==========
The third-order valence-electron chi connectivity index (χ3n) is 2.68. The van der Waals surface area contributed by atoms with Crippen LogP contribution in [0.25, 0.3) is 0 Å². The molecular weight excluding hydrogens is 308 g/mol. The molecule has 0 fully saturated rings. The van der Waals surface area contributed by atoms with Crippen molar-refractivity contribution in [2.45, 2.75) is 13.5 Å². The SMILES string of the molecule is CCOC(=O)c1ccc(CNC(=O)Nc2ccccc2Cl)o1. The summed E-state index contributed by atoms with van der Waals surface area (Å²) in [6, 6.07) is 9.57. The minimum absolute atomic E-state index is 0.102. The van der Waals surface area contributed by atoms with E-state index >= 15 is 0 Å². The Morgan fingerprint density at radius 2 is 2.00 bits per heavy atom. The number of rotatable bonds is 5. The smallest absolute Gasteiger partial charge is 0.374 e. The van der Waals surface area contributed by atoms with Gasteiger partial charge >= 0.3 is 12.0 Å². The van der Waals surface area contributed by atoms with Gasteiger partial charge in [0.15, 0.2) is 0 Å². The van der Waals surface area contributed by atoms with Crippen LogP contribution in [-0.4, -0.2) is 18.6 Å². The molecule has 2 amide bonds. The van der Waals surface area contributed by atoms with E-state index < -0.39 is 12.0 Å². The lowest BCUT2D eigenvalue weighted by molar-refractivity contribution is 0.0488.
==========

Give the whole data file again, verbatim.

The third-order valence-electron chi connectivity index (χ3n) is 2.68. The van der Waals surface area contributed by atoms with Crippen LogP contribution in [0.25, 0.3) is 0 Å². The molecular weight excluding hydrogens is 308 g/mol. The molecule has 0 fully saturated rings. The van der Waals surface area contributed by atoms with Crippen molar-refractivity contribution in [2.45, 2.75) is 13.5 Å². The SMILES string of the molecule is CCOC(=O)c1ccc(CNC(=O)Nc2ccccc2Cl)o1. The summed E-state index contributed by atoms with van der Waals surface area (Å²) in [6, 6.07) is 9.57. The minimum absolute atomic E-state index is 0.102. The van der Waals surface area contributed by atoms with E-state index >= 15 is 0 Å². The Morgan fingerprint density at radius 2 is 2.00 bits per heavy atom. The number of rotatable bonds is 5. The smallest absolute Gasteiger partial charge is 0.374 e. The van der Waals surface area contributed by atoms with Gasteiger partial charge >= 0.3 is 12.0 Å². The van der Waals surface area contributed by atoms with Gasteiger partial charge in [0.15, 0.2) is 0 Å². The van der Waals surface area contributed by atoms with Crippen LogP contribution in [-0.4, -0.2) is 18.6 Å². The molecule has 2 amide bonds. The van der Waals surface area contributed by atoms with E-state index < -0.39 is 12.0 Å². The lowest BCUT2D eigenvalue weighted by molar-refractivity contribution is 0.0488.